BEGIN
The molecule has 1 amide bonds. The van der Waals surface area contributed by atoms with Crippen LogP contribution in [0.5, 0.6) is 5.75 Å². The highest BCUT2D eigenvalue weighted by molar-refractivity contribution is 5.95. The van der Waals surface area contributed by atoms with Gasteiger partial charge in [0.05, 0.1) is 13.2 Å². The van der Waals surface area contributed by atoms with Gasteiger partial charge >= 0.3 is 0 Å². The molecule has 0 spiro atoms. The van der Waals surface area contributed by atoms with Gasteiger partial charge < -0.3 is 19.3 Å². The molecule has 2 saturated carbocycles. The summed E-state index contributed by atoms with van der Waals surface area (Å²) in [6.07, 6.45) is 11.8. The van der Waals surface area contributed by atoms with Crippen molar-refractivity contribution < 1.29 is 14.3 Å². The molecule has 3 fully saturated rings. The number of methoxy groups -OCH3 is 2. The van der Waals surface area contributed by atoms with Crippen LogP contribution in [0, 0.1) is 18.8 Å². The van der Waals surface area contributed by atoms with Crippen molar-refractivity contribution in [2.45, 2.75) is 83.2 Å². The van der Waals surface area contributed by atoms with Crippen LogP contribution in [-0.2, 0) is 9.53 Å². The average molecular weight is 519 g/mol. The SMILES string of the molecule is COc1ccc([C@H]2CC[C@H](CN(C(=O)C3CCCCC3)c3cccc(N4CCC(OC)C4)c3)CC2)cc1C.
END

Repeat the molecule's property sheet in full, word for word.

The molecule has 1 amide bonds. The van der Waals surface area contributed by atoms with Crippen LogP contribution in [0.5, 0.6) is 5.75 Å². The highest BCUT2D eigenvalue weighted by molar-refractivity contribution is 5.95. The van der Waals surface area contributed by atoms with Gasteiger partial charge in [0.05, 0.1) is 13.2 Å². The van der Waals surface area contributed by atoms with Gasteiger partial charge >= 0.3 is 0 Å². The molecule has 0 spiro atoms. The van der Waals surface area contributed by atoms with Gasteiger partial charge < -0.3 is 19.3 Å². The molecule has 2 saturated carbocycles. The summed E-state index contributed by atoms with van der Waals surface area (Å²) in [6.07, 6.45) is 11.8. The van der Waals surface area contributed by atoms with Crippen molar-refractivity contribution < 1.29 is 14.3 Å². The molecule has 3 fully saturated rings. The number of methoxy groups -OCH3 is 2. The van der Waals surface area contributed by atoms with Crippen LogP contribution in [0, 0.1) is 18.8 Å². The van der Waals surface area contributed by atoms with Crippen molar-refractivity contribution in [2.45, 2.75) is 83.2 Å². The van der Waals surface area contributed by atoms with Crippen LogP contribution in [-0.2, 0) is 9.53 Å². The average molecular weight is 519 g/mol. The SMILES string of the molecule is COc1ccc([C@H]2CC[C@H](CN(C(=O)C3CCCCC3)c3cccc(N4CCC(OC)C4)c3)CC2)cc1C.